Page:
As Effron put it “The nonparametric method pays a stiff computational price for its freedom from normal distribution theory. ” YEAH let’s call it stiff.

BUT he did drive home the point that if we are trying to be certain about our conclusions we could just throw compute at it instead of making parametric assumptions about it.

Okay we get it, here is a cool method that is really not practical so basically a dud and we have to go back to those black box t-tests right ?

NO. This is where things get interesting and stochasticity comes to the rescue.

Idea being what if we don’t evaluate all possible combinations but a selected number (n) of randomly selected combinations where n <<<< N ? Will that work ?


The key here is random selection with replacement.

For the data we have suppose we decide n= 10,000.

Then we sample from our observations with replacement. Split it into 2 equal parts and calculate and log the difference between the means of the two samples.

What does this bootstrapped difference look like ?

This is what we expected right ? Because we had combined the measurements from two iphones we expect that on average a random sample would include measurements from both the phones and the difference in mean should be close to zero.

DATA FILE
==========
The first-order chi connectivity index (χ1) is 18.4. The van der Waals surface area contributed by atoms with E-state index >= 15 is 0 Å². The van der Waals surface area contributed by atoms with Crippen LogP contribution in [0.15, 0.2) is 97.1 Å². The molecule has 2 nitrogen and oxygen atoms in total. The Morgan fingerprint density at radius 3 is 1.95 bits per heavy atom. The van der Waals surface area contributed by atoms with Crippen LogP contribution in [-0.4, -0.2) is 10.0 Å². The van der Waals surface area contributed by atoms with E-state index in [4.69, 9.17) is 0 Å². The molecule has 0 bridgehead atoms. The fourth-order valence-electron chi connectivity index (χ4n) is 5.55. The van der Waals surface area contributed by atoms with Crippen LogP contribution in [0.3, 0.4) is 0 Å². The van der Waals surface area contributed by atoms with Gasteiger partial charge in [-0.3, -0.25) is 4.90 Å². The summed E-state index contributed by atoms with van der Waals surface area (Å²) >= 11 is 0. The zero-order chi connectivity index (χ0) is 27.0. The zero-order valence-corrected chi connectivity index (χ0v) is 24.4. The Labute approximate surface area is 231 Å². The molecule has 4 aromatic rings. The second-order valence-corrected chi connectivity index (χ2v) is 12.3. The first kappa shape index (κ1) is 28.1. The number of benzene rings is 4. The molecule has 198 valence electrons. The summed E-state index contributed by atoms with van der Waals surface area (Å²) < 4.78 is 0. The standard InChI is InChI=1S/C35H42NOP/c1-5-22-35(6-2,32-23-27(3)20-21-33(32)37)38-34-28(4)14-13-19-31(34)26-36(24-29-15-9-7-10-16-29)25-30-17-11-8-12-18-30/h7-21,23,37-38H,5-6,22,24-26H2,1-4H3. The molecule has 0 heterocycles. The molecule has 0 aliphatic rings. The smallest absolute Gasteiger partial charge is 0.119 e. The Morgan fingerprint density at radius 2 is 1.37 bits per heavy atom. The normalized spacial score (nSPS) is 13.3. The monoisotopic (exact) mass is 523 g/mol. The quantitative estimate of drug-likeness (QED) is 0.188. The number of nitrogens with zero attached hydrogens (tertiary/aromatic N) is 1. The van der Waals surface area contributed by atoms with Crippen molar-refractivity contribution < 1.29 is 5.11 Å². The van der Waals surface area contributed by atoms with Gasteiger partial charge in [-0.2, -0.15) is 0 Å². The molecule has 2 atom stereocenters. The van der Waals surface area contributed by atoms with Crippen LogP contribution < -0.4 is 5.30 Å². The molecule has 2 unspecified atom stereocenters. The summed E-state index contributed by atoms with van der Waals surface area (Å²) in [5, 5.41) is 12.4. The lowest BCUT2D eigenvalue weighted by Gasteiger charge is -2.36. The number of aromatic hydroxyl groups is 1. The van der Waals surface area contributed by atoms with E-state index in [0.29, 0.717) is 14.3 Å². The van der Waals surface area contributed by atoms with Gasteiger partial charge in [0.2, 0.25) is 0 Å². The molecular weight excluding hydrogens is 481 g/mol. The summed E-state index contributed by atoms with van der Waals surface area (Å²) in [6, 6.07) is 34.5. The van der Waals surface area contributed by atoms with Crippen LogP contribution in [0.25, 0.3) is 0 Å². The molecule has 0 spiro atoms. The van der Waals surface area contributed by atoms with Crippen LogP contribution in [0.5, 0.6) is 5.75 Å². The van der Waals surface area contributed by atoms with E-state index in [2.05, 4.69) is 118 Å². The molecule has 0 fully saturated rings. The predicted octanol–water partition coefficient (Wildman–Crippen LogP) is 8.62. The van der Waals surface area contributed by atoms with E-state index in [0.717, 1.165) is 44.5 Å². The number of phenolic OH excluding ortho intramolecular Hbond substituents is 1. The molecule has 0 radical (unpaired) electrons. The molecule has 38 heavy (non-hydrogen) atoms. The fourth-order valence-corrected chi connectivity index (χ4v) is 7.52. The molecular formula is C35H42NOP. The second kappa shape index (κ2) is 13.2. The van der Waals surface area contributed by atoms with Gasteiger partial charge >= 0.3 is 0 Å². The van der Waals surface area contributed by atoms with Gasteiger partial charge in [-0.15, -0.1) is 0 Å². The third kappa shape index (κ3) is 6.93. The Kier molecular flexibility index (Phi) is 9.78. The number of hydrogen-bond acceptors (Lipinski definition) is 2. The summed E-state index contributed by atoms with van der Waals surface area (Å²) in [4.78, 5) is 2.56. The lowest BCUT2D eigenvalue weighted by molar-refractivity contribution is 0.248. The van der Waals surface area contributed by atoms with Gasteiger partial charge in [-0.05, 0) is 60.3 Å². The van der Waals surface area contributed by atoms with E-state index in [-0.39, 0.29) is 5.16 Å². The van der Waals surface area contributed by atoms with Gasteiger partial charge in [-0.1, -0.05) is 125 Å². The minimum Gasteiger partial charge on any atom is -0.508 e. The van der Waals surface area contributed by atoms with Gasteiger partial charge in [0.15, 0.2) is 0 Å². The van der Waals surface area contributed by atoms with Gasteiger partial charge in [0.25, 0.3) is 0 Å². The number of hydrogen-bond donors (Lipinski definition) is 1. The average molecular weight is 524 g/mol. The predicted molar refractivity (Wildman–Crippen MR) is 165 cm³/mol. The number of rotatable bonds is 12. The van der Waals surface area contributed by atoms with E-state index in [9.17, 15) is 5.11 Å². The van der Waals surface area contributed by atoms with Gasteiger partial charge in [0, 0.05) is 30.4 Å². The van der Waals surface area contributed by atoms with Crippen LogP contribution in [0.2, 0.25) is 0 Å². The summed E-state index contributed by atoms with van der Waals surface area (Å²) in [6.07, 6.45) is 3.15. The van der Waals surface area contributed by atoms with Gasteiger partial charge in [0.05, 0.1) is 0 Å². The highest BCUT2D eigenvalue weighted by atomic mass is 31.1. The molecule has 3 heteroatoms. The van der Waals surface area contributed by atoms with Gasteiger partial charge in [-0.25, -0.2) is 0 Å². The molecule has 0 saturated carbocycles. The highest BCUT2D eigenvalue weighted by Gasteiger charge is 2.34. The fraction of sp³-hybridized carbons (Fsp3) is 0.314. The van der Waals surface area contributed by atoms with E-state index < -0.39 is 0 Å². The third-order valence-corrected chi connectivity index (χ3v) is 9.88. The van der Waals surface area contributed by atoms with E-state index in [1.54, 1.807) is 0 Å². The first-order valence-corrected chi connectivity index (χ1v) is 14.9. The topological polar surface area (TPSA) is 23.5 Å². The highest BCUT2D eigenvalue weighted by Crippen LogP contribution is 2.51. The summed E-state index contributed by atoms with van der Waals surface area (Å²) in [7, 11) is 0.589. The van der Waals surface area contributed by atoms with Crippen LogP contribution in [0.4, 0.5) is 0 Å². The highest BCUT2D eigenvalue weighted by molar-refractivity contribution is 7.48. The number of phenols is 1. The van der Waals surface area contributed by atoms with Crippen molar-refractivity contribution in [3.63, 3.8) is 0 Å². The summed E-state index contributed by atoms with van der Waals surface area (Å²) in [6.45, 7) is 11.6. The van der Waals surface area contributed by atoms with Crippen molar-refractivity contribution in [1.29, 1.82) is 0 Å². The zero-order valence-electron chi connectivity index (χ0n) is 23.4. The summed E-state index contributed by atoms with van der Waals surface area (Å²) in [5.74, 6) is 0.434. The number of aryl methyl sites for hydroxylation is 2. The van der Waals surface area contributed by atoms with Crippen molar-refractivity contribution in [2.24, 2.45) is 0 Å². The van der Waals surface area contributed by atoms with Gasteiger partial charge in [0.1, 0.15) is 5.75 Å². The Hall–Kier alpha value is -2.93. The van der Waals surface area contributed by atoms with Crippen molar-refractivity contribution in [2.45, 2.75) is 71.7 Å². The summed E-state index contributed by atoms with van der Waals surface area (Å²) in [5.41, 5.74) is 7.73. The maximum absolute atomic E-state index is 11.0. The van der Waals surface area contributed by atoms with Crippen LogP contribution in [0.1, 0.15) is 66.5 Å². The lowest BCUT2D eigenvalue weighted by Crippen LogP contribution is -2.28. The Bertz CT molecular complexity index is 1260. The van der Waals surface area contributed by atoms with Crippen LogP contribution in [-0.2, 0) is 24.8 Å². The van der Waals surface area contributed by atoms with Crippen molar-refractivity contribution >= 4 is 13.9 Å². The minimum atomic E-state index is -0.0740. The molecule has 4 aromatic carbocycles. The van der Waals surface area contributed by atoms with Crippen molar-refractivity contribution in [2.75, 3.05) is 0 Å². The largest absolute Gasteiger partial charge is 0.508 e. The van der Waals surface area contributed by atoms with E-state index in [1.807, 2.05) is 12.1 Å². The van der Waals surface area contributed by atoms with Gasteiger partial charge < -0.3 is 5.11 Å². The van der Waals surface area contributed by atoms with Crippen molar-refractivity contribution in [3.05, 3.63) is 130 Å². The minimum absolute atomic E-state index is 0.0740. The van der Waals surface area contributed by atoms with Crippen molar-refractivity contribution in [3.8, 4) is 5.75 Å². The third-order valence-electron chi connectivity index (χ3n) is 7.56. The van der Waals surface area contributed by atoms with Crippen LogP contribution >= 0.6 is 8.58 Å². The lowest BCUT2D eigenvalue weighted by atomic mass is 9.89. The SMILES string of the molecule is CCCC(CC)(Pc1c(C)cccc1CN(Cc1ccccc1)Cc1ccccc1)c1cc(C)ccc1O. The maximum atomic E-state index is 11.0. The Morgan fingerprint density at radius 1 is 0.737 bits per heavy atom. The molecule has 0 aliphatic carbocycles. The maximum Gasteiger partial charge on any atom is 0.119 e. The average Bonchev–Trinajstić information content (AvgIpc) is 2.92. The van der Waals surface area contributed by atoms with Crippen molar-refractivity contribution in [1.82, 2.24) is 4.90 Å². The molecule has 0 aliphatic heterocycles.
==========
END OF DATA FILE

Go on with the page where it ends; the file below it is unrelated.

Now what we had observed earlier was

iphone13_mean =108.43

iphone10_mean =120.63

Now the difference here is ~12 milliseconds. How likely are we to observe this difference in the graph above ? Quite unlikely, implying that the performances are indeed different. Another thing to note is that had the observed difference been ~2 milliseconds, then looking at the above graph we wouldn’t have been able to conclude that those were actually different because observing 2 milliseconds difference is quite likely according to above graph/distribution.

Instead of eyeballing at the graph we can make an assumption that the data is normally distributed with mean 0 and std 4.04 (calculated from the bootstrapped differences data). Now using Cumulative Distribution Function of Normal Distribution we can find the exact probability of obtaining +- 12 milliseconds.